In elderly patients, severe aorta stenosis is often caused by the build-up of calcium (mineral deposits) on the aortic valve's leaflets. Over time the leaflets become stiff, reducing their ability to fully open and close. When the leaflets don't fully open, your heart must work harder to push blood through the narrowed aortic valve to the rest of your body. Eventually, your heart gets weaker, increasing the risk of heart failure (a condition in which your heart cannot supply enough blood to your body)..

Congenital Heart Defect

Children can be born with a bicuspid aortic valve. This means that there are only two cusps (instead of three) in the valve. This congenital (present at birth) defect may go undetected until adulthood.

Rheumatic Fever

This condition is a complication from strep throat. It is not common. Rheumatic fever can cause scar tissue to form in the aortic valve which may lead to aortic stenosis.

Symptoms of Aortic Stenosis

Sometimes symptoms do not appear until you have had aortic stenosis for many years. Patients with symptoms may experience the following:

  • Breathlessness with activity
  • Pain that increases with exercise, and is relieved with rest
  • Fainting, weakness or dizziness with activity
  • Chest pain that can be crushing, squeezing, pressure or tightness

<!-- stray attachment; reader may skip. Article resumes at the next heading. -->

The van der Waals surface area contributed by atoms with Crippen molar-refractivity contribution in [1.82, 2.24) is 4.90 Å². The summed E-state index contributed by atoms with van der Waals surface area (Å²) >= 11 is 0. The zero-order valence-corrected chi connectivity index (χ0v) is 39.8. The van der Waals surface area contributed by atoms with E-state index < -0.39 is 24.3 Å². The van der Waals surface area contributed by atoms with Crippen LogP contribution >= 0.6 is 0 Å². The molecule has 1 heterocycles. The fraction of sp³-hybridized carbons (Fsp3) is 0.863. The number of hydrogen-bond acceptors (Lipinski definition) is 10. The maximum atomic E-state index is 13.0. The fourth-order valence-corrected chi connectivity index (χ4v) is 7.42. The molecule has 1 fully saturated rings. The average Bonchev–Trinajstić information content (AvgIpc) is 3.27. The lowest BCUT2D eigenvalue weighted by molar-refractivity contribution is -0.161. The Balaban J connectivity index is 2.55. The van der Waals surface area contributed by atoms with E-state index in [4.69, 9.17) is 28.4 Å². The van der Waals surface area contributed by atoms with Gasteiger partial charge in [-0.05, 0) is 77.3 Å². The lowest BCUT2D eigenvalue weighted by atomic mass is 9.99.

• Pain under the chest bone that may move to other areas
  • Palpitations (sensation of feeling the heart beat)

Risk Factors and Prevention

There are several risk factors associated with aortic stenosis:

  • Older age
  • Congenital heart defect
  • History of radiation to the chest area
  • History of heart infection
  • Diabetes
  • High cholesterol
  • High blood pressure

Taking some preventive steps can help reduce your risk of developing aortic stenosis:

Maintain Good Cardiovascular Health.

Keep blood pressure, cholesterol and weight in the healthy range.

Maintain Good Oral Health.

Some evidence suggests a connection between gum disease and heart disease.

Prevent Rheumatic Fever.

Seek medical attention when you have a sore throat. Strep throat can be treated with antibiotics so that it does not develop into rheumatic fever.

How is Aortic Stenosis Diagnosed?

Aortic stenosis can be diagnosed with a physical examination and diagnostic testing. Hearing a heart murmur with a stethoscope can be a sign of a problem with the aortic valve.